Catastrophic climate change '90% certain'

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The Independent Online

The world is 90 per cent certain to experience a potentially catastrophic global warming over the next century caused by man-made emissions of greenhouse gases, scientists say.

New estimates suggest that there is a nine out of ten chance that the Earth will warm by between 1.7C and 4.9C by 2100, generating serious disturbances to the climate and a rise in sea levels.

The fresh probability estimates are made by Tom Wigley of the National Center for Atmospheric Research in Boulder, Colorado and Sarah Raper of the University of East Anglia in Norwich in a study published today in the journal Science.

The two scientists used computer models to build on the work of the third report of the Intergovernmental Panel on Climate Change, which was published last week and predicted that global temperatures would rise by between 1.4C and 5.8C.

However, the panel did not assign estimates of probability to its predictions because of the difficulty of reaching a consensus between the hundreds of scientists involved in compiling the report, said Dr Raper, who sits on one of the panel's working groups.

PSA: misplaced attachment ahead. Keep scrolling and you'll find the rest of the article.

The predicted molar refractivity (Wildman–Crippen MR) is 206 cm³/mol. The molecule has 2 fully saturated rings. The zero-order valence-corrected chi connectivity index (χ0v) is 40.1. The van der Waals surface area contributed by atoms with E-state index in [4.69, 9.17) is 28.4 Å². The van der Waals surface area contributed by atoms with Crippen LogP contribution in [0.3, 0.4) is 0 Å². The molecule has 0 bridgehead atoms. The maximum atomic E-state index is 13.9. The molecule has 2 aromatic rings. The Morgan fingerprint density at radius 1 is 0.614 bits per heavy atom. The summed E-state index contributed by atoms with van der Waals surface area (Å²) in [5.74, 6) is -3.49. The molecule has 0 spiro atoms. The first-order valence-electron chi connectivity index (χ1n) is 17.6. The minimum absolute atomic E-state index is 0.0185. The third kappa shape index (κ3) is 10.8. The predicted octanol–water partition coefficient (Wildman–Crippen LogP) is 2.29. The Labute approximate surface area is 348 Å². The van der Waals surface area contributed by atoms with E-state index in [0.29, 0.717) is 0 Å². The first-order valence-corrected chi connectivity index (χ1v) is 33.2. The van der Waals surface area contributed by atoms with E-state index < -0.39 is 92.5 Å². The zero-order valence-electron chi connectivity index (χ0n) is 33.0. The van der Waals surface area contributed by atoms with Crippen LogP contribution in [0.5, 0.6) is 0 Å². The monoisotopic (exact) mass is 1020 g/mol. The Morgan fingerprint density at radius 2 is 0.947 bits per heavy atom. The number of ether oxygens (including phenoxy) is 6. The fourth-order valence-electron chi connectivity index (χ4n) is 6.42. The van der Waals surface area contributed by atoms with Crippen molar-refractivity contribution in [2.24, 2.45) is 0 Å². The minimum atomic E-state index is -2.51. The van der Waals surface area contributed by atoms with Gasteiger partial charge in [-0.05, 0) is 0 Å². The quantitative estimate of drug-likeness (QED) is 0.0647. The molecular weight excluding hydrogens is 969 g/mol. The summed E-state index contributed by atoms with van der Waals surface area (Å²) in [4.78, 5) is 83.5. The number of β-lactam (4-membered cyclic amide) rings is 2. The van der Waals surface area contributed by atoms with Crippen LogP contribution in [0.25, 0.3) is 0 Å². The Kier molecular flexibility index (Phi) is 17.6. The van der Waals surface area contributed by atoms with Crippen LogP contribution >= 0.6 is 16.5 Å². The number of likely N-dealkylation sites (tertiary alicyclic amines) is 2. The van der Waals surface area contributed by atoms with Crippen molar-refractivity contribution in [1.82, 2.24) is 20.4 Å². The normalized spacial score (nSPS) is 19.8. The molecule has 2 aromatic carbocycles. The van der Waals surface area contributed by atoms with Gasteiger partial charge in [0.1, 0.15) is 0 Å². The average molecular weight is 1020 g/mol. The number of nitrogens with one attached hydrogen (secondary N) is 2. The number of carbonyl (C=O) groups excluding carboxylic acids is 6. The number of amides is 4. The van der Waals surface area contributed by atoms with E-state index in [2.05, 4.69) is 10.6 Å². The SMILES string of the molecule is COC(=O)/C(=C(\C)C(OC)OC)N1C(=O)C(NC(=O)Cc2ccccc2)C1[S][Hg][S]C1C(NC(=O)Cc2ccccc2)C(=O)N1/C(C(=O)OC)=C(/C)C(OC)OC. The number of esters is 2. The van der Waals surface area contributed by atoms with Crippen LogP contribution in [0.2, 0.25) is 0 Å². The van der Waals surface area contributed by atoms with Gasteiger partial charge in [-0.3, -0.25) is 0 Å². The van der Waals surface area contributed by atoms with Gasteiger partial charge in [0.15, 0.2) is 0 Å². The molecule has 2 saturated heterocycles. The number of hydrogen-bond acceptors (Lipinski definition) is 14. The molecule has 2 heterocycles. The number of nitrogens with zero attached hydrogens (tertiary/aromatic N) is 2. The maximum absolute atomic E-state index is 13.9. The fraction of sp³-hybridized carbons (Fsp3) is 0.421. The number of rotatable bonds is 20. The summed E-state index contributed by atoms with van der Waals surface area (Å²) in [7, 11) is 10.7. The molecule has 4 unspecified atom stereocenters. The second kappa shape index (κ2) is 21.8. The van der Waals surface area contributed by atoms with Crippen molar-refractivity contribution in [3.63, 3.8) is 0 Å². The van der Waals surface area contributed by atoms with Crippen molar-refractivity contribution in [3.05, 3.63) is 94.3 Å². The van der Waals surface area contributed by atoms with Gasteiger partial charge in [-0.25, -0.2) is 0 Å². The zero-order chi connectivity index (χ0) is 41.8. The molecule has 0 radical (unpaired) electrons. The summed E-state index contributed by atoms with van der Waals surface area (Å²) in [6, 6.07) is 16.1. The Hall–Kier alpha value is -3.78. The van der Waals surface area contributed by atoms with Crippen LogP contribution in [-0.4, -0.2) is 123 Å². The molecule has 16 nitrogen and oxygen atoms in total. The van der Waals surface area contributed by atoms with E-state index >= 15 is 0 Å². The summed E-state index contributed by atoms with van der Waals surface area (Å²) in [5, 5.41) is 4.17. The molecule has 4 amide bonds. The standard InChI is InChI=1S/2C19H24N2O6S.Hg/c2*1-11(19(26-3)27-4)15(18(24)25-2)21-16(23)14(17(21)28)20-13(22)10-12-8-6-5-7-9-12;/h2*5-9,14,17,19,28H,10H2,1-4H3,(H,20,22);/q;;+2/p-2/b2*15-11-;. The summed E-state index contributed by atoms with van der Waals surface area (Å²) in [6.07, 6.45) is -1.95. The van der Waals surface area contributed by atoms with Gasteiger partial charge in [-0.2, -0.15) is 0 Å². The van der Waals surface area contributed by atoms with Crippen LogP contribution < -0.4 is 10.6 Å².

"We're not trying to criticise the IPCC, it's just that we can as individuals go a step further. It's important because you cannot assess a risk without assigning a probability of it happening," Dr Raper said.

The temperature range given by the two scientists was slightly narrower than that given by the panel and it assumed that no measures were taken to mitigate the effects of climate change, the researchers said.

As early as 2030, the planet was likely to heat up by between 1C and 2C, and by 2100 we were likely to experience global warming that was five times greater than the entire warming seen in the 20th century, they said.

"Whether or not such rapid warming will occur ... depends on actions taken to control climate change," the scientists say in their Science paper.

However, even rapid attempts to mitigate the effects of global warming were unlikely to have an impact for many years. "The climate's inertia would lead to only a slow response to such efforts and guarantee that future warming would still be large," they say.

Professor Wigley said it was important to assess the likelihood of the different scenarios envisaged by the panel because, if all of them were thought to be equally likely, that made planning difficult.

"We are assigning probabilities to long-term projections to aid policy makers in assessing the risks that might accompany various courses of action or non-action," Professor Wigley explained.